**RateWatch #265 - Taylor Rule**

August 25, 2001

**Taylor's Rule**

The Fed has been aggressively easing to the point where is may be pushing the overnight rate down to the level of inflation so that, in effect, real interest rates are very low. Of interest is the rule that the Fed has traditionally used to calculate what the overnight rate should be - Taylor's rule. Taylor's Rule is named for Dr. John B. Taylor a professor of economics at Stanford. The Taylor rule is an attempt to formalize how the Fed moves the overnight rate in response to the measurement of two key things

1) inflation and

2) GDP growth. Recall that the assignment given to the Fed is: "Keep the economy growing at a moderate pace while keeping inflation low." A scholarly presentation of this is available in Acrobat format at

http://www.frbsf.org/econrsrch/econrev/98-3/3-16.pdf

A somewhat more readable version is at: http://www.frbsf.org/econrsrch/wklyltr/wklyltr98/el98-38.html

We will present here the skinny view. The Taylor rule is best regarded as a scientific explanation attempting to quantify the behavior of the Fed by postulating a mathematical equation of the Fed's "reaction function". That is, if one analyzes the data: interest rates, inflation and GDP can one determine a rule that describes the Fed's behavior.

The specific and simple rule is based on the following

r = the equilibrium real fed funds rate (the "natural" rate that is consistent with full-employment)

*I* = the average inflation rate for the past 4 quarters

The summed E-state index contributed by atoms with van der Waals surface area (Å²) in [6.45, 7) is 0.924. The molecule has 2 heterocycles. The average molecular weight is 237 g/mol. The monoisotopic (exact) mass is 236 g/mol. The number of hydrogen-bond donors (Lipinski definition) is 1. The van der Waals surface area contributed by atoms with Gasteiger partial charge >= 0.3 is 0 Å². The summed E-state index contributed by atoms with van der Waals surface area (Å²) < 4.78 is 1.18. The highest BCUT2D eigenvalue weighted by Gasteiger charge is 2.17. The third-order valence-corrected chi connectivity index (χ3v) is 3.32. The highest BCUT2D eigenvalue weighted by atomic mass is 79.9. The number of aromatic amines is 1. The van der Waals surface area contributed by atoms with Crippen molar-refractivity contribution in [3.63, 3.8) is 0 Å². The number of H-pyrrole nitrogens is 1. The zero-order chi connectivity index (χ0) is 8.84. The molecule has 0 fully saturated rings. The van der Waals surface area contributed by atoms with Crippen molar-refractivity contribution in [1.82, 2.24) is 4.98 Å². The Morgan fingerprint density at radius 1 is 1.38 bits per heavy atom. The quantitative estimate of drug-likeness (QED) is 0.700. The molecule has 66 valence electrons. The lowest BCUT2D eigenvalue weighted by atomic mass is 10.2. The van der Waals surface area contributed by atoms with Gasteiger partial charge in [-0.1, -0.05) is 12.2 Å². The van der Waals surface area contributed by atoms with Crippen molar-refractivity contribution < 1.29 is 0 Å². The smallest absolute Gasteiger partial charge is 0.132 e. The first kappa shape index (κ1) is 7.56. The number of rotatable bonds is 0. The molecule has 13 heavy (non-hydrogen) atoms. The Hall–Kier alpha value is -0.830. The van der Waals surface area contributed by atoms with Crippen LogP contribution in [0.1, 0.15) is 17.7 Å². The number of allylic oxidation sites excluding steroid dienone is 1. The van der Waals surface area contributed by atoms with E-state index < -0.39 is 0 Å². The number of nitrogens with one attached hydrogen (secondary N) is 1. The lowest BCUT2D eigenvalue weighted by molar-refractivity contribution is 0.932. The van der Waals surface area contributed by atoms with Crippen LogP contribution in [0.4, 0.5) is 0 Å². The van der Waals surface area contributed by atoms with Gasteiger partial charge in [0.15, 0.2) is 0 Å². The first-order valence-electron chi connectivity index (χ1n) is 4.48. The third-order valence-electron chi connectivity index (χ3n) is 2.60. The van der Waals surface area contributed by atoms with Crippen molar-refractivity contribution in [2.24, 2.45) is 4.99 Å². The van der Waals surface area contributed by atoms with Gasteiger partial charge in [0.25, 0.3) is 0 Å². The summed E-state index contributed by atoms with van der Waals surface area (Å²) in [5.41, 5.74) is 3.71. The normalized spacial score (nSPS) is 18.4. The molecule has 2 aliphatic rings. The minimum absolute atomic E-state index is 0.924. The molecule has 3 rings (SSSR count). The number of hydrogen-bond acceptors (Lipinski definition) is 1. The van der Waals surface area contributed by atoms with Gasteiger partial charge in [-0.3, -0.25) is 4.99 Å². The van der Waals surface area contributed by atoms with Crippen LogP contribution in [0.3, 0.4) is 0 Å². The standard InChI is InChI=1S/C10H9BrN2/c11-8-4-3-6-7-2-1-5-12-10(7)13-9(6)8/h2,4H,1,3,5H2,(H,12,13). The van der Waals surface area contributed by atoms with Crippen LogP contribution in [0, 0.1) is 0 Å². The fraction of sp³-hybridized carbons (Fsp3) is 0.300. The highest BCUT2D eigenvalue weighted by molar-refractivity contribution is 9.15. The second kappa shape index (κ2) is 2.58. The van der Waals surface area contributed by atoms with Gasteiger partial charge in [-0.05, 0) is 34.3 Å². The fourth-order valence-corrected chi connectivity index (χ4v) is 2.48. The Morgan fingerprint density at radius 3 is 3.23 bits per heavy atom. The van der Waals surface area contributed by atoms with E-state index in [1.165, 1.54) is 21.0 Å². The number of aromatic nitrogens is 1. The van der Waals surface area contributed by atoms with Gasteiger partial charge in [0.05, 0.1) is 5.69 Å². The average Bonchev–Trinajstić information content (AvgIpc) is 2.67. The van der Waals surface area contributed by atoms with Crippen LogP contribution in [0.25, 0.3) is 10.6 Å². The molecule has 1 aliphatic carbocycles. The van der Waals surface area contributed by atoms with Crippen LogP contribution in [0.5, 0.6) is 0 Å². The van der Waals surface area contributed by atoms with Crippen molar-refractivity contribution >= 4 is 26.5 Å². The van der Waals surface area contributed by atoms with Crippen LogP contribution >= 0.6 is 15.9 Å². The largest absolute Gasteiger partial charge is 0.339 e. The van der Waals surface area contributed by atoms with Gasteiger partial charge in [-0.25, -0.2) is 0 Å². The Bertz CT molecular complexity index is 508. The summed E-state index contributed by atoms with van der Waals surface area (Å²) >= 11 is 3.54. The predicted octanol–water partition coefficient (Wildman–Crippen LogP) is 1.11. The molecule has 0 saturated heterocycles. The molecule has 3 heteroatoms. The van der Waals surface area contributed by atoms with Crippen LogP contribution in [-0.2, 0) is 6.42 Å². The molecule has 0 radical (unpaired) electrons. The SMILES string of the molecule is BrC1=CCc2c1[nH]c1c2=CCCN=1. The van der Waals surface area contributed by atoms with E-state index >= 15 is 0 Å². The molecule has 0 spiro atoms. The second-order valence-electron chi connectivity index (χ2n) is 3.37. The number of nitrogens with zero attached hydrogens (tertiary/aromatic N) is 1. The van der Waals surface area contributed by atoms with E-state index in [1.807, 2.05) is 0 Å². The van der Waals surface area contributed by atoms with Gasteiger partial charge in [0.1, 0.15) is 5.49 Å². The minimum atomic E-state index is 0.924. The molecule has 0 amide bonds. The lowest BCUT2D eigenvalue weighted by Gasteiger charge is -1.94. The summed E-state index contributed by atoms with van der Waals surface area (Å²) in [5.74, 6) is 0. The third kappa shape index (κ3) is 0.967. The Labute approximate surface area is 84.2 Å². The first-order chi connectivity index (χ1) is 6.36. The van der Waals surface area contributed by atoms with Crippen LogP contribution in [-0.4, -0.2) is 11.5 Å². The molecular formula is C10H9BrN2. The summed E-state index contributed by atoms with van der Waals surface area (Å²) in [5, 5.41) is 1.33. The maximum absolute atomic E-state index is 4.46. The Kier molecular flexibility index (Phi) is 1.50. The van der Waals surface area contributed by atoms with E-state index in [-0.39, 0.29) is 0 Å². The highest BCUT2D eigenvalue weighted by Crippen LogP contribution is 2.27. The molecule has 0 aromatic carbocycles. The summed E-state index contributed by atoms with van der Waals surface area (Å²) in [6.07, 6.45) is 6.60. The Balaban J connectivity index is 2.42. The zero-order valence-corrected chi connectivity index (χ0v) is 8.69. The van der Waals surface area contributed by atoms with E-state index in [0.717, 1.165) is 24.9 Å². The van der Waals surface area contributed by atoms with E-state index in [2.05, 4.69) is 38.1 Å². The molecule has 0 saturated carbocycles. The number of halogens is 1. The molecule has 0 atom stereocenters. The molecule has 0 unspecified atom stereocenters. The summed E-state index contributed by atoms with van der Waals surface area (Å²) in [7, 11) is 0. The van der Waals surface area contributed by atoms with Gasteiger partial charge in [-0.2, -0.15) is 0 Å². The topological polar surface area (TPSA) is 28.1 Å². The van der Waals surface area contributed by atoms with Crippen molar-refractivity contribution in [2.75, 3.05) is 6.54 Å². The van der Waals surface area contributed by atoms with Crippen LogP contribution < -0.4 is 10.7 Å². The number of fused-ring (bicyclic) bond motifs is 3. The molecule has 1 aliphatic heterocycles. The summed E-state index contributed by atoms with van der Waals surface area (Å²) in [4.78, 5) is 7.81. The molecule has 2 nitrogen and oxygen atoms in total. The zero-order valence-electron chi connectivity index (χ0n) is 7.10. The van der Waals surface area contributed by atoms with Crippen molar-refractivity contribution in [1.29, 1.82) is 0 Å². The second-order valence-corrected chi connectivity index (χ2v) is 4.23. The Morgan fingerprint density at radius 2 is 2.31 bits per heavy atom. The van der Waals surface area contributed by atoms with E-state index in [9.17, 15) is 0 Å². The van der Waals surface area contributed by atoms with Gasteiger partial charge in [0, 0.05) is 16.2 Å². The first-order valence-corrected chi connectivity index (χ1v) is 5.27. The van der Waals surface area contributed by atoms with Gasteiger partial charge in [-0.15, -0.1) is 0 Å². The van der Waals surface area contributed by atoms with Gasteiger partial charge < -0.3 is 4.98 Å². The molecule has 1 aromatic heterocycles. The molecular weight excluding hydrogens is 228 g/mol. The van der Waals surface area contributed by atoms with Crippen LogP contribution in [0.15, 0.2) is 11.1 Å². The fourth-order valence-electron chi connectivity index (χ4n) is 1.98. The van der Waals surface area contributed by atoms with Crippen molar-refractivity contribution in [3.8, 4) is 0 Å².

(note here that inflation is not CPI but the GDP deflator - this was discussed in RateWatch #147)

*I** = the target inflation rate

*y* = the output gap (100*(real GDP - potential GDP)/potential GDP)

The equation is *Fed Funds Rate = r + I +0.5(I-I*) +0.5y*

If, for example, the target inflation rate was 2% and inflation (as measured by GDP deflator is 3%) then the Fed funds rate should be 2 + 3 + 0.5(3-2) = 5.5%. In addition, if there is an output gap i.e. a difference between real GDP growth and "potential" GDP growth (a somewhat elusive concept) rates must be adjusted accordingly. If GDP growth exceeds "potential" then rates must be increased. In practice there are several major considerations. The Fed would like to react to the data slowly by adjusting the overnight rate slowly. The goal is the goal legislated for our monetary policy - stable prices and full employment. This year the "slow change" rule has been cast aside because of the current fear of recession.

In the present situation the question is whether the Fed is easing, or will ease too much later this year. Just something else to worry about.

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